Environmental campaigners have blasted the planned Silvertown Tunnel as being “illogical” following TfL’s recent date announcements.

A resurgent movement on both sides of the Thames continues to pressure Sadiq Khan to scrap the proposed tunnel between Greenwich and Silvertown.

Last week Transport for London (TfL) revealed the opening date had been pushed back from 2024 to 2025, as it announced the consortium tasked with getting the underwater tunnels up and running.

TfL says the multi-billion-pound scheme will improve public transport with new buses, but activists continue to blast the proposals as being “illogical.”

Victoria Rance, a Greenwich teacher and mother of three, is one of the organisers of the re-emergent campaign.

She said PR “spin” that the tunnel will reduce congestion doesn’t add up as TfL will need toll revenue to pay the project back.


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She said: “We’ve been arguing against that for so long that it is incredible they keep saying the same thing. There’s a whole illogical thing – they need tolls to pay it back.

“They have to get traffic through to pay tolls. They say they won’t create traffic- how will they get the right amount of traffic to generate the toll revenue? It’s completely illogical. If you’re trying to reduce traffic how will a new tunnel do that?”

The tunnel will be paid for by tolls introduced on the new tunnel and the Blackwall tunnel.

The campaign, backed by dozens of Greenwich schools and nurseries concerned over pollution, congestion and traffic, recently handed an objection to City Hall.

In her response, seen by this reporter, former Lewisham East MP and deputy Mayor Heidi Alexander says that the new tunnel could lead to a decrease in HGV traffic.

Mrs Rance said: “It can’t be true. It has been lobbied for by the freight industry. It makes no sense. How can creating new traffic reduce pollution.

“There were 700 closures of the Blackwall tunnel in 2017/18. Why not get technology to help that and not build a new tunnel – a child with science GCSE could figure that out”.

The Stop Silvertown Tunnel Coalition plans a further lobby outside City Hall ahead of the Mayor’s Question time on June 20.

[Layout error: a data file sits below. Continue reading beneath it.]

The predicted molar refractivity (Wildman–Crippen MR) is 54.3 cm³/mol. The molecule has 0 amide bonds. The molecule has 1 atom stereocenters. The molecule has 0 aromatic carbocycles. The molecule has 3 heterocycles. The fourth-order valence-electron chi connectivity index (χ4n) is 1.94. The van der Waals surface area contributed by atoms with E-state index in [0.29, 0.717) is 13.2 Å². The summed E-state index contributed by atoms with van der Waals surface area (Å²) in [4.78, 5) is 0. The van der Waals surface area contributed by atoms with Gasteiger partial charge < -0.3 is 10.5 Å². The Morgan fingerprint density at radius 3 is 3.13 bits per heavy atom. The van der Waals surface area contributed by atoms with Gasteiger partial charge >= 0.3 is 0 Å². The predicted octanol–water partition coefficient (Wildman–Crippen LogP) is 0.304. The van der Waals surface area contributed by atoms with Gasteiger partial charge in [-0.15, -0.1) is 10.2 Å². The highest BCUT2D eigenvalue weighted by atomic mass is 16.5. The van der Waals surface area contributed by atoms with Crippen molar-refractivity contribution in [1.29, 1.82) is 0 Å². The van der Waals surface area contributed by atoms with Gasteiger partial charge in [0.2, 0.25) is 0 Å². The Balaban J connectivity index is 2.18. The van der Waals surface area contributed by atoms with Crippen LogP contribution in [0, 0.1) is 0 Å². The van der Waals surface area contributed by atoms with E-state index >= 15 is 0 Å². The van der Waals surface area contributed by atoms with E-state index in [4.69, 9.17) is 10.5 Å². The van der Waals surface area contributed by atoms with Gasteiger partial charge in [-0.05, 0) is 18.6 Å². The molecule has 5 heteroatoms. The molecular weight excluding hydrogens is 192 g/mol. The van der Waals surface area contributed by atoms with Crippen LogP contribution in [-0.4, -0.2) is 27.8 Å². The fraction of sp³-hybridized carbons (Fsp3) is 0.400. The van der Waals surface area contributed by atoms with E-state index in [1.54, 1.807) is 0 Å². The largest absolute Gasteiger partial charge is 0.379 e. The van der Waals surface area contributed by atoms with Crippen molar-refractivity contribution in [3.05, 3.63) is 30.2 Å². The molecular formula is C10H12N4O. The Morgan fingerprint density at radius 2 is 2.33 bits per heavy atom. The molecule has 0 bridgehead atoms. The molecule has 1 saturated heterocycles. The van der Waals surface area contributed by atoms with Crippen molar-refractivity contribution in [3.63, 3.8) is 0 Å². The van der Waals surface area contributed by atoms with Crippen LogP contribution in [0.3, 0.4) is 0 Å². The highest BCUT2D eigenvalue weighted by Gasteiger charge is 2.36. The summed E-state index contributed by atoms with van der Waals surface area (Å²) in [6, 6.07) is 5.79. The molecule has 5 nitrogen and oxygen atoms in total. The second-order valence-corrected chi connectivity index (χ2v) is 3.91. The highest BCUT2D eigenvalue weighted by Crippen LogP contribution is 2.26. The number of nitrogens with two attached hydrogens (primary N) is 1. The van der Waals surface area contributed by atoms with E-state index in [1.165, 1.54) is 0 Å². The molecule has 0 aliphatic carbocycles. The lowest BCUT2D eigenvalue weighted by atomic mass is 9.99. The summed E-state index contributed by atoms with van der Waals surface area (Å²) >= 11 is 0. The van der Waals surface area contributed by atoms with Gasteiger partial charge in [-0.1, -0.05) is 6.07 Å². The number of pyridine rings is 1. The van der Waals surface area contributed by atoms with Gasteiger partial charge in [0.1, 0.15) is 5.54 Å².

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Meanwhile, Greenwich Council has reaffirmed its support to the contentious project which has long upset residents in east Greenwich.

Councillors over the water in Hackney hit out at the idea TfL can build itself out of congestion, but Greenwich Council says it is happy to support the more river crossings.

Cllr Denise Scott-McDonald, cabinet member for air quality, sustainability and transport, said: “We’ve always been happy to support new river crossings as long as public transport is integrated into them. We welcome the announcement of new bus routes, connecting areas such as Stratford and Canary Wharf to Eltham, Grove Park and Charlton for the first time, unlocking new journey options and supporting wider regeneration across the Peninsula.

 “We’ve also been committed to seeking appropriate mitigation for the tunnel to constrain growth in private car use and we made representations to the Secretary of State which resulted in many measures being incorporated into the Development Consent Order


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“The overall mitigations will be monitored through the ‘Silvertown Tunnel Implementation Group’ which we will be a member of. We will also be doing our own monitoring.

“Our officers have been in constant negotiation with Transport for London and we believe we have reached the best possible deal.”

Alex Williams, Director of City Planning at Transport for London, told the LDR service: “ The analysis that we have undertaken shows that the proposed user charge for Blackwall Tunnel and Silvertown Tunnel, together with the planned cross-river bus services, will mean that overall levels of traffic do not change with the introduction of the scheme.

“In fact, there is a small reduction in HGVs forecast on the approach roads, as a proportion will divert to use the M25 rather than pay the daily user charge.

“As well as the user charge, all HGVs using the crossing would be subject to ULEZ, LEZ and Direct Vision Standards to encourage the greenest, safest vehicles.

“The user charge will be specifically designed to prevent increases in air pollution and congestion on the approaches to the tunnel. It will also ensure the local road network can become a more pleasant place to walk and cycle in the future by reducing traffic and improving air quality.”